Don’t forget to optimize your feedback loop!
Imagine being the chef/owner of a new restaurant. You have spent countless hours understanding your clientele, researching what they will like, planning the menu, ambiance and service so that they will love it. While planning, you have consulted friends, staff, other chefs about what will work best. You have bounced ideas off them and made adjustments to craft an incredible experience. Amazing. Congratulations on starting on the right foot!
But what if after the first week of service, the second week of service, a couple of months of service, you never sought any additional feedback? You never heard from your customers or took note of what people weren’t ordering. You never noticed they often didn’t finish certain dishes or stick around for dessert?
Now, imagine all the other sources of information that could help you make your experience better so that you can grow, charge higher prices, sell more to each customer, whatever your goals are. Yelp reviews? Feedback from waitstaff? Busboys? Anything that’s part of your chain of operations can help inform that brilliant menu you spent so much time planning.
So what does this have to do with ecommerce? Everything really. So much of this principle applies to digital advertising strategies too. Let’s think for a minute about what often goes into a digital advertising feedback loop. Everybody’s process is a little different based upon your business’s individual needs, but it often looks something like this:
There is valuable data to be found along each of these steps from campaign strategy through to the sale. And really, anyone running digital campaigns for you—whether in-house or an agency—must be constantly optimizing based upon continual feedback from all these points. That has become entry level optimization now but, sadly, it’s where a lot of campaigns stop. (Side note: If they’re not doing at least this level of optimization, then you have a bigger problem than you thought.)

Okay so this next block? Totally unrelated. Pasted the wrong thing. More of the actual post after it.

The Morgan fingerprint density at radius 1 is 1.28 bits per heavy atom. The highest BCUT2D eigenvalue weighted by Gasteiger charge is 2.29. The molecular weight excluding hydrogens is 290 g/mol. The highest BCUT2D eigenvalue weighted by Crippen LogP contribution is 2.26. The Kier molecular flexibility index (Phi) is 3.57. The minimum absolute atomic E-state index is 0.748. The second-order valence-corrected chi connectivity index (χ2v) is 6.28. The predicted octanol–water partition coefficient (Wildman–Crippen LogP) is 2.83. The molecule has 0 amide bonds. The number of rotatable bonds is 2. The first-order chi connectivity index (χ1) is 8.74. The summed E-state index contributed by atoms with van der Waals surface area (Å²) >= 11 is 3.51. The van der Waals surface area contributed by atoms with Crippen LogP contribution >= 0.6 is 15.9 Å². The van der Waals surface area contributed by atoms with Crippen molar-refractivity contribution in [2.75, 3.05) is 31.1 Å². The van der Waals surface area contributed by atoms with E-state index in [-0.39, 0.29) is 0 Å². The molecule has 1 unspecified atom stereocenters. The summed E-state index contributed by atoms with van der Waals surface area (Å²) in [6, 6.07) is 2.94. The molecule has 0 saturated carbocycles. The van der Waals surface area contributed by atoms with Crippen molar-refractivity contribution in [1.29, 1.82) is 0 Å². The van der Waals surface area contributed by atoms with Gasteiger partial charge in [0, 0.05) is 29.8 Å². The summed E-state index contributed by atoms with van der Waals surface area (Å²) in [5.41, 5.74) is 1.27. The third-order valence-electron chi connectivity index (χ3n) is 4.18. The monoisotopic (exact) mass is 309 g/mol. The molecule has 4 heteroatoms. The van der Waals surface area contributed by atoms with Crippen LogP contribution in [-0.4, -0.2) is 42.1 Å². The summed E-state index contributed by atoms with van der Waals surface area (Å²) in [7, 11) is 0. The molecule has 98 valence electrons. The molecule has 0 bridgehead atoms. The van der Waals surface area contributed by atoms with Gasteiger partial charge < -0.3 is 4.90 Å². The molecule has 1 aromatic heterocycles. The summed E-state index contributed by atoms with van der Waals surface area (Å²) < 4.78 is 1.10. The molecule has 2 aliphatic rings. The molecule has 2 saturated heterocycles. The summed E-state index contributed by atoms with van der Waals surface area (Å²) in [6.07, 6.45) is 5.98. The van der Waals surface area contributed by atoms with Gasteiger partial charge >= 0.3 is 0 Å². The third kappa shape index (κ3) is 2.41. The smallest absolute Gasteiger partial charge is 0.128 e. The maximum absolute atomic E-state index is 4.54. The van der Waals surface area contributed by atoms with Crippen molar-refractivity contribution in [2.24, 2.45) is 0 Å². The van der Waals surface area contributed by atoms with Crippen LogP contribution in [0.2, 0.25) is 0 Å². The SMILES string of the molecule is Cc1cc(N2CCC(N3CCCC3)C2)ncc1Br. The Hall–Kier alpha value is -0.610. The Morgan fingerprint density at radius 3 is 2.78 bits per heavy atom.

Getting beyond entry-level
What amazes us time and again is the number of companies that stop gathering data conversion. Like our restaurant owner, they have forgotten that there is so much additional feedback available post-conversion that can crucially inform how they optimize. Sure, they have optimized their process to get people to the site and through to the sale. Or if it’s a lead-gen site, maybe it gets a lead into a CRM. But are they the right sales and the right leads? Are they going to turn into long-term customers that will come back for multiple future purchases? Will they be leads that your sales force can close efficiently? The only way to really inform how you optimize your campaign is to have that post-sale data integrated into your feedback loop. That might be a broad set of data points involving both online and offline activities in your operations chain. Confirmation email open rates and engagement, matching buyers to social media activity, looking at trends in your supply chain to push excess product, tying promotions to timeframes and/or weather events for seasonal products, the list goes on.
It reminds me of a medical device company we worked with recently. They came to us because their conversion rate had fallen off a cliff, driving up their cost of patient acquisition. Before getting into all our pre-conversion campaign planning, we asked if we could get access to their past CRM data. After digging back over two years, the insights we gained factored into every aspect of our campaign approach. It made campaign uptake faster, hyper-targeting and geofencing easier, and drastically improved efficiency. That rapidly lead to a 30% increase in conversions and a 29% decrease in the cost of patient acquisition. Most importantly, a continuous feed of post-conversion sales metrics allowed us to keep optimizing better and faster than we could without it.
The point? Whatever factors you can identify in your entire operations chain that affect sales and fulfillment can provide you with valuable data to help your campaigns perform better. Instead of your feedback loop coming to a dead stop once a sale is made, let’s make the post-sale process look more like this.
Nick Lowe is a Senior Partner at Zozimus.